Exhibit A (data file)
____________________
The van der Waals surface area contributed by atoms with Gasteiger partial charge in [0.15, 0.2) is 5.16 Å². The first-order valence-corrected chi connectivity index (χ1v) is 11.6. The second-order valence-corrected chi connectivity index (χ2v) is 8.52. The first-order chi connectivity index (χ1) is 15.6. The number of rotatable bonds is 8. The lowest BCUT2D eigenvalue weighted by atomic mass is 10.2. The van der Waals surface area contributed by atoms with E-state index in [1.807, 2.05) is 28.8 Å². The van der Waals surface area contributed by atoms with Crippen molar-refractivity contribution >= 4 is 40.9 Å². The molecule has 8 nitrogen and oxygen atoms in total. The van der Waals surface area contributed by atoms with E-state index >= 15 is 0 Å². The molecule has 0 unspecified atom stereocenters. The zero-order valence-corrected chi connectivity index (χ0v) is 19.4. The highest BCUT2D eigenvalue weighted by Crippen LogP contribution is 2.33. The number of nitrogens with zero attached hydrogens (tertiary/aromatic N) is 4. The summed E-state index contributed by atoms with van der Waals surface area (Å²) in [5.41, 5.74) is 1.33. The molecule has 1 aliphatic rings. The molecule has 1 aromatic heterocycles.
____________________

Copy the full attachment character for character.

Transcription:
The van der Waals surface area contributed by atoms with Gasteiger partial charge in [0.15, 0.2) is 5.16 Å². The first-order valence-corrected chi connectivity index (χ1v) is 11.6. The second-order valence-corrected chi connectivity index (χ2v) is 8.52. The first-order chi connectivity index (χ1) is 15.6. The number of rotatable bonds is 8. The lowest BCUT2D eigenvalue weighted by atomic mass is 10.2. The van der Waals surface area contributed by atoms with E-state index in [1.807, 2.05) is 28.8 Å². The van der Waals surface area contributed by atoms with Crippen molar-refractivity contribution >= 4 is 40.9 Å². The molecule has 8 nitrogen and oxygen atoms in total. The van der Waals surface area contributed by atoms with E-state index >= 15 is 0 Å². The molecule has 0 unspecified atom stereocenters. The zero-order valence-corrected chi connectivity index (χ0v) is 19.4. The highest BCUT2D eigenvalue weighted by Crippen LogP contribution is 2.33. The number of nitrogens with zero attached hydrogens (tertiary/aromatic N) is 4. The summed E-state index contributed by atoms with van der Waals surface area (Å²) in [5.41, 5.74) is 1.33. The molecule has 1 aliphatic rings. The molecule has 1 aromatic heterocycles.